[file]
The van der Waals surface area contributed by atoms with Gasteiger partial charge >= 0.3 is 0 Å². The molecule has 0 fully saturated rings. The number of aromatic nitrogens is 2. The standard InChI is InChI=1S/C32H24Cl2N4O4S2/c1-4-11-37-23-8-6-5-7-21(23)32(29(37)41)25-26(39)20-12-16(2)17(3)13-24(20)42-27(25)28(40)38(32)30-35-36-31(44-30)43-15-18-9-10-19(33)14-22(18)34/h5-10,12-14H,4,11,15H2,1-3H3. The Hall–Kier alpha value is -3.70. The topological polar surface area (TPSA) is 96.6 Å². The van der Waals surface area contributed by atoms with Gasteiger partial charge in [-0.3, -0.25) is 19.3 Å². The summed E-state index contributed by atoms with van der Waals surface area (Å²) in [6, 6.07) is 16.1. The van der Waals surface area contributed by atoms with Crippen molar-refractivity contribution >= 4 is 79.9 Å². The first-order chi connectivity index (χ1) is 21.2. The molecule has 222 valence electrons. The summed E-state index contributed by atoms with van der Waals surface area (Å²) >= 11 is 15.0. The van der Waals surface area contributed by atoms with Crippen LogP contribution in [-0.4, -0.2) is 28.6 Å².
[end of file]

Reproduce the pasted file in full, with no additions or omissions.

The van der Waals surface area contributed by atoms with Gasteiger partial charge >= 0.3 is 0 Å². The molecule has 0 fully saturated rings. The number of aromatic nitrogens is 2. The standard InChI is InChI=1S/C32H24Cl2N4O4S2/c1-4-11-37-23-8-6-5-7-21(23)32(29(37)41)25-26(39)20-12-16(2)17(3)13-24(20)42-27(25)28(40)38(32)30-35-36-31(44-30)43-15-18-9-10-19(33)14-22(18)34/h5-10,12-14H,4,11,15H2,1-3H3. The Hall–Kier alpha value is -3.70. The topological polar surface area (TPSA) is 96.6 Å². The van der Waals surface area contributed by atoms with Gasteiger partial charge in [-0.3, -0.25) is 19.3 Å². The summed E-state index contributed by atoms with van der Waals surface area (Å²) in [6, 6.07) is 16.1. The van der Waals surface area contributed by atoms with Crippen molar-refractivity contribution >= 4 is 79.9 Å². The first-order chi connectivity index (χ1) is 21.2. The molecule has 222 valence electrons. The summed E-state index contributed by atoms with van der Waals surface area (Å²) >= 11 is 15.0. The van der Waals surface area contributed by atoms with Crippen LogP contribution in [-0.4, -0.2) is 28.6 Å².